100 data breaches later, Have I been pwned gets its first self-submission
By Troy Hunt
I certainly didn’t expect it would go this far when I built Have I been pwned (HIBP) a few years ago, but I’ve just loaded the 100th data breach into the system. This brings it to a grand total of 336,724,945 breached accounts that have been loaded in over the years, another figure I honestly didn’t expect to see.
But there’s something a bit different about this 100th data breach – it was provided to me by the site that was breached themselves. It was self-submitted, if you like. Usually, a site is breached and the data floats around the web whilst the impacted organisation either has no clue what happened or they stonewall and avoid admitting the incident. Just yesterday I wrote If I Can Verify Data Breaches, so Can Those Who Are Breached where I chastised organisations such as the Philippines Electoral Committee and Naughty America for still not acknowledging breach authenticity weeks after the incident. As much as ethics are lacking when hackers break into these systems and put the people in there at risk, so too are they lacking in the organisations that refuse to admit the incident and focus on protecting their members.
Recently, I received an email that included this request:
I am an admin / dev of a gaming forum with ~ 80,000 accounts that had a db breach a few weeks back and we’d like to add our breach to the site listing.
Now as you can imagine, I often have what you might call “interesting” interactions with various people who pop up out of the blue and want to talk about data breaches, but it turns out that this one was precisely what it suggests at face value. The site is TruckersMP and it’s a trucking simulator:
News of the breach was published on their website on Feb 25 at 19:39 which is 2 hours and 9 minutes after they first discovered the incident. That discovery was only 30 minutes after the incident took place. The succinct blog post explains what happens and then offers an apology, all within a few hours of the event.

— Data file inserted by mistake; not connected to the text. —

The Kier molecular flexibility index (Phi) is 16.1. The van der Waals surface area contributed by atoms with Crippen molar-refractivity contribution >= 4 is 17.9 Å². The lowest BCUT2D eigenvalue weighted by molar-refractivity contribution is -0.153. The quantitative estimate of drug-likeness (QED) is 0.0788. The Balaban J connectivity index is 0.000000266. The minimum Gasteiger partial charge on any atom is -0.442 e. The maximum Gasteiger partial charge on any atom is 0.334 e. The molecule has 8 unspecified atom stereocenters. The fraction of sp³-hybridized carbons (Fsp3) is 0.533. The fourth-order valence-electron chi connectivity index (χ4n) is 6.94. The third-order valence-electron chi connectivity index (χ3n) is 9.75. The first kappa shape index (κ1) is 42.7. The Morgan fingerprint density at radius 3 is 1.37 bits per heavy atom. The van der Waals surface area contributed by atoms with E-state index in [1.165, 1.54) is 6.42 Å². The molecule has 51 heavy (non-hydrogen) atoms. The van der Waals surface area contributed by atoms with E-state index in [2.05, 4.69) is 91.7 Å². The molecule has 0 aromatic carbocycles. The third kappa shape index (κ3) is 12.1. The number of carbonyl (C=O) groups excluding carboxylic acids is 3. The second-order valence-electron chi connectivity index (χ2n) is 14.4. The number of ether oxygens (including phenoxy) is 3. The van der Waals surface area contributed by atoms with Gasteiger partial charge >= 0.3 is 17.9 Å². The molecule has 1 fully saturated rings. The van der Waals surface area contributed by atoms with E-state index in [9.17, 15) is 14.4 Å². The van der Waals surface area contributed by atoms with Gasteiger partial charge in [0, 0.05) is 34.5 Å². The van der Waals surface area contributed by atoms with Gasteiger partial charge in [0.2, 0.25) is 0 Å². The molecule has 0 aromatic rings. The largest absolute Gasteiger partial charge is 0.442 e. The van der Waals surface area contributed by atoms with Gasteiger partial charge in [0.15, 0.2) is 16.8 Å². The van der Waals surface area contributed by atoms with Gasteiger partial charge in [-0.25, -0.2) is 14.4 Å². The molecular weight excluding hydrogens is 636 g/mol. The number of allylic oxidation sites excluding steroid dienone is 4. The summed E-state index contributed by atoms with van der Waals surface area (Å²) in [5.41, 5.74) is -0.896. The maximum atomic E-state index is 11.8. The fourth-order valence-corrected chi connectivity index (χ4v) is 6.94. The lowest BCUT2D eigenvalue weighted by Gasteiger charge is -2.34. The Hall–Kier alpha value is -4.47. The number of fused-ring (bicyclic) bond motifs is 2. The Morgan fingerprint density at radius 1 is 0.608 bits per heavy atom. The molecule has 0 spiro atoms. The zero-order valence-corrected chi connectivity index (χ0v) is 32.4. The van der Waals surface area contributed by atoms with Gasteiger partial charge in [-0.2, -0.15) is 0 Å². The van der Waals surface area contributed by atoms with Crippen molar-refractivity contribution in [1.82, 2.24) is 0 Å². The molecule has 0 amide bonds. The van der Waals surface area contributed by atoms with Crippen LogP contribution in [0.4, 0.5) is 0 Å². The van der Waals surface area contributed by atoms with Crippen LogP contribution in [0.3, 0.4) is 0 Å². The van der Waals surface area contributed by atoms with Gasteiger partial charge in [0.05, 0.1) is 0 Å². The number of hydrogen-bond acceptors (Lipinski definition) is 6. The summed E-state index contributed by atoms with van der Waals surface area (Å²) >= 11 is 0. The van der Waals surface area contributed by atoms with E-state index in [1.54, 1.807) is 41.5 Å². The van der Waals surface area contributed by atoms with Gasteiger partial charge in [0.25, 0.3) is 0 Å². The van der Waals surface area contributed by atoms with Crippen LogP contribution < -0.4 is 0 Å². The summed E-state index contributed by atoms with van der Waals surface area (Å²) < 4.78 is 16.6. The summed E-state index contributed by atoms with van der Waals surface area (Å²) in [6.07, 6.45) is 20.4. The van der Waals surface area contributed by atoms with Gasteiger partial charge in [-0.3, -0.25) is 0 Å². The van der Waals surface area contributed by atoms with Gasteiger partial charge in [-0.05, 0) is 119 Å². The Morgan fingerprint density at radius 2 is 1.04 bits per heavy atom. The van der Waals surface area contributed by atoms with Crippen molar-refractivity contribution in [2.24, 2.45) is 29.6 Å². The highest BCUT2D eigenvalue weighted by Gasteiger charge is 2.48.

I was curious though as to why they’d reach out and offer the data to HIBP. We had a bit of email to and fro (which included me verifying I was indeed chatting with an admin of the site and that the data they provided was legitimate) and they had this to say on why they provided me with the data:
We’re decently security minded and feel a responsibility and duty to inform our users when such a breach happens. All of the members of the team agreed it’d be ok to be added to the list with the notion that we’d like to see other sites do the same as well; given the unfortunate chance.
For a while now, I’ve had a few ideas forming about how I can use HIBP in conjunction
which breached organisations to better support those who have accounts compromised, but I honestly wasn’t expecting this.
Perhaps I’ve just become a little cynical after seeing literally hundreds of “we take security seriously” statements from organisations which clearly didn’t and to see a response like this where they’re not trying to spin the story to their own advantage or misconstrue facts is heartening. If only those with nation state budgets or billion dollar revenues could act so responsibly.
There are now 83,957 TruckersMP accounts searchable on HIBP.
April 24, 2016 at 09:51PM
via Troy Hunt’s Blog http://ift.tt/26nm8qd